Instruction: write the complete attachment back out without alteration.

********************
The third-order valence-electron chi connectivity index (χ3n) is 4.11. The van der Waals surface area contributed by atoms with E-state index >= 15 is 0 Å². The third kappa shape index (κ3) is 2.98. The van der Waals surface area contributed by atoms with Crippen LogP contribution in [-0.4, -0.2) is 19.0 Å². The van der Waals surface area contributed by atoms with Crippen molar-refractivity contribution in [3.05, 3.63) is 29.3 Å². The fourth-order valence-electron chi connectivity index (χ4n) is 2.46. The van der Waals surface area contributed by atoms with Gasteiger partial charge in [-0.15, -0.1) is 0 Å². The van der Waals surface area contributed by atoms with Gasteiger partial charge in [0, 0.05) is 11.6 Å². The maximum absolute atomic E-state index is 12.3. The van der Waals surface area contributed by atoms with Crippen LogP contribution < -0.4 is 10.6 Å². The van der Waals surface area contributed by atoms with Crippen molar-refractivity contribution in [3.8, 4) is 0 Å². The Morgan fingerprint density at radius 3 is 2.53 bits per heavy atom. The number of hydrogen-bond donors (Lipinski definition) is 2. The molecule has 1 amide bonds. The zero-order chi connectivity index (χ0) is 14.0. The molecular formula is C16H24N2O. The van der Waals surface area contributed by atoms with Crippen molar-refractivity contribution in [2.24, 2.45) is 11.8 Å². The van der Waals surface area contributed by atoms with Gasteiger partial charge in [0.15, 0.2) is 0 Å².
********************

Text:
The third-order valence-electron chi connectivity index (χ3n) is 4.11. The van der Waals surface area contributed by atoms with E-state index >= 15 is 0 Å². The third kappa shape index (κ3) is 2.98. The van der Waals surface area contributed by atoms with Crippen LogP contribution in [-0.4, -0.2) is 19.0 Å². The van der Waals surface area contributed by atoms with Crippen molar-refractivity contribution in [3.05, 3.63) is 29.3 Å². The fourth-order valence-electron chi connectivity index (χ4n) is 2.46. The van der Waals surface area contributed by atoms with Gasteiger partial charge in [-0.15, -0.1) is 0 Å². The van der Waals surface area contributed by atoms with Gasteiger partial charge in [0, 0.05) is 11.6 Å². The maximum absolute atomic E-state index is 12.3. The van der Waals surface area contributed by atoms with Crippen LogP contribution < -0.4 is 10.6 Å². The van der Waals surface area contributed by atoms with Crippen molar-refractivity contribution in [3.8, 4) is 0 Å². The Morgan fingerprint density at radius 3 is 2.53 bits per heavy atom. The number of hydrogen-bond donors (Lipinski definition) is 2. The molecule has 1 amide bonds. The zero-order chi connectivity index (χ0) is 14.0. The molecular formula is C16H24N2O. The van der Waals surface area contributed by atoms with Crippen molar-refractivity contribution in [2.24, 2.45) is 11.8 Å². The van der Waals surface area contributed by atoms with Gasteiger partial charge in [0.15, 0.2) is 0 Å².